A study commissioned for FairSearch.org concludes that Google’s net impact on the U.S. economy may be “negative” because of the search engine’s “dominance and market power.”
Analyzing Google’s statements about 2009 and 2010 that it generated $54 billion and $64 billion, respectively, in economic activity for American businesses, Allen Rosenfeld of M + R Strategic Services crunched the numbers and concluded in a study [pdf] that:
Googleâ€™s net impact on the economy could well be negative after accounting for the impacts of its dominance and market power. Google has consistently generated percent net (profit) margins that are between 4 and 8 times the U.S. corporate average, indicating that advertisersâ€™ costs are likely higher than they would be in a competitive market environment.
Rosenfeld argues that Google’s overestimate of its economic impact exceeds Rosenfeld’s own estimate by 100 times.
The study states: “Google takes credit for economic activity that is mostly generated by other economic agents. In reality, the contribution of Google’s search engine to the economy is very small, amounting to at most only 1% of the overestimated economic contribution claimed by Google in its reports.”
FairSearch opposed Google’s acquisition of ITA Software and backs the ongoing Federal Trade Commission probe of Google’s market power.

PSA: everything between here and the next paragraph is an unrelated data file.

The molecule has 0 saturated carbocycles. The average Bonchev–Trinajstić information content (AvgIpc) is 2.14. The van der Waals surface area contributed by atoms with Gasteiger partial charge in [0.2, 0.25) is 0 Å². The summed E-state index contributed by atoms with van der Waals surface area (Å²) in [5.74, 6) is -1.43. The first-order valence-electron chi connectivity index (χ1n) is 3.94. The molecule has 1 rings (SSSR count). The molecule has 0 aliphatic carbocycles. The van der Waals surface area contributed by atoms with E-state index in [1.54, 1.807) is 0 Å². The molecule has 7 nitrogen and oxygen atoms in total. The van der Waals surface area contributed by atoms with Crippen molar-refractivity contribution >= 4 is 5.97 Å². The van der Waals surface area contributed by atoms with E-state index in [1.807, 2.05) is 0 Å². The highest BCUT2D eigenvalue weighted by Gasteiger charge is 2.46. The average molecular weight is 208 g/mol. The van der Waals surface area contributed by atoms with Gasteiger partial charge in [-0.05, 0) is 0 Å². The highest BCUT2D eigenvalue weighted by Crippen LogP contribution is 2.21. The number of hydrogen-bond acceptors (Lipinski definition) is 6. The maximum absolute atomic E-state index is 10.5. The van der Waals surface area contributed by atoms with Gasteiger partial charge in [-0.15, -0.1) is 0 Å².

The coalition commissioned Rosenfeld’s economic analysis, and FairSearch states in a blog post that Rosenfeld “retained complete editorial control over his research findings and conclusions …”
In tandem with the study’s release, Robert Birge, the chief marketing officer of FairSearch member Kayak, refers to Google’s advertising programs as a “tax.”
“The Google tax isn’t obvious, but it’s very real,” Birge says. “As Google has become the starting place for most people on the Internet, companies large and small have to pay a toll in order to just show up on the consideration list. These costs are real, they are substantial, and they get passed along to the end user even if they are hidden.”
So, what is the overriding message here? Don’t trust Google’s pronouncements about its positive economic impact and rein in the search engine so that competitors can operate on a more-level playing field.
Ben Hammer, a FairSearch spokesman, puts it like this:
Googleâ€™s dominance online has real costs to consumers and the American economy, and any suggestion by Google to the contrary canâ€™t be taken at face value. As antitrust enforcers investigate whether Google is violating the law, and how to stop those specific practices, itâ€™s important to consider why this scrutiny is important — to ensure that American consumers and the economy gets the full benefit of truly competitive and free online markets.
Google didn’t immediately respond to a request for comment.